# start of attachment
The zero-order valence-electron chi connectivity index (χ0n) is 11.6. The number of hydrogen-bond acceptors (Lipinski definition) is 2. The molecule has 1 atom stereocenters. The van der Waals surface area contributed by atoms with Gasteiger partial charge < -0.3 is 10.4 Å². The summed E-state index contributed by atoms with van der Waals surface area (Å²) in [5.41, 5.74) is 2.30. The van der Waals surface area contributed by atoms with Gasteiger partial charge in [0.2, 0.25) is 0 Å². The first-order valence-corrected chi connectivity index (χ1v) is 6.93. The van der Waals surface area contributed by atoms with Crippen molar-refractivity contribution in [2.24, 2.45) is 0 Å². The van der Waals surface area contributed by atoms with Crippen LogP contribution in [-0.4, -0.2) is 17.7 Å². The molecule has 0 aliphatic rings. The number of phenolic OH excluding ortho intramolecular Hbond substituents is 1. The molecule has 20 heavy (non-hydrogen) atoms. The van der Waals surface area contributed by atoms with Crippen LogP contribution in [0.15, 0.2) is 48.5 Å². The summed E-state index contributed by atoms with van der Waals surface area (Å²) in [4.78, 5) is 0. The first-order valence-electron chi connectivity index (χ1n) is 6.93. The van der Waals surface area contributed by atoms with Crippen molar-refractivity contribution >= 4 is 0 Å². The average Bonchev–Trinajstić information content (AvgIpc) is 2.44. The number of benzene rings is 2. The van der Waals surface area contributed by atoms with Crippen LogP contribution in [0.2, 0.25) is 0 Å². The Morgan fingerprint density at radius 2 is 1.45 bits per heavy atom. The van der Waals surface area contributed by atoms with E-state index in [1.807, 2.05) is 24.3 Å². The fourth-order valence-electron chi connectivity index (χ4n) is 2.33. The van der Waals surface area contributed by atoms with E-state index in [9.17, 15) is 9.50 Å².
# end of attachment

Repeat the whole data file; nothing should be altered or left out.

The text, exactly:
The zero-order valence-electron chi connectivity index (χ0n) is 11.6. The number of hydrogen-bond acceptors (Lipinski definition) is 2. The molecule has 1 atom stereocenters. The van der Waals surface area contributed by atoms with Gasteiger partial charge < -0.3 is 10.4 Å². The summed E-state index contributed by atoms with van der Waals surface area (Å²) in [5.41, 5.74) is 2.30. The van der Waals surface area contributed by atoms with Gasteiger partial charge in [0.2, 0.25) is 0 Å². The first-order valence-corrected chi connectivity index (χ1v) is 6.93. The van der Waals surface area contributed by atoms with Crippen molar-refractivity contribution in [2.24, 2.45) is 0 Å². The van der Waals surface area contributed by atoms with Crippen LogP contribution in [-0.4, -0.2) is 17.7 Å². The molecule has 0 aliphatic rings. The number of phenolic OH excluding ortho intramolecular Hbond substituents is 1. The molecule has 20 heavy (non-hydrogen) atoms. The van der Waals surface area contributed by atoms with Crippen LogP contribution in [0.15, 0.2) is 48.5 Å². The summed E-state index contributed by atoms with van der Waals surface area (Å²) in [4.78, 5) is 0. The first-order valence-electron chi connectivity index (χ1n) is 6.93. The van der Waals surface area contributed by atoms with Crippen molar-refractivity contribution >= 4 is 0 Å². The average Bonchev–Trinajstić information content (AvgIpc) is 2.44. The number of benzene rings is 2. The van der Waals surface area contributed by atoms with Crippen LogP contribution in [0.2, 0.25) is 0 Å². The Morgan fingerprint density at radius 2 is 1.45 bits per heavy atom. The van der Waals surface area contributed by atoms with E-state index in [1.807, 2.05) is 24.3 Å². The fourth-order valence-electron chi connectivity index (χ4n) is 2.33. The van der Waals surface area contributed by atoms with E-state index in [9.17, 15) is 9.50 Å².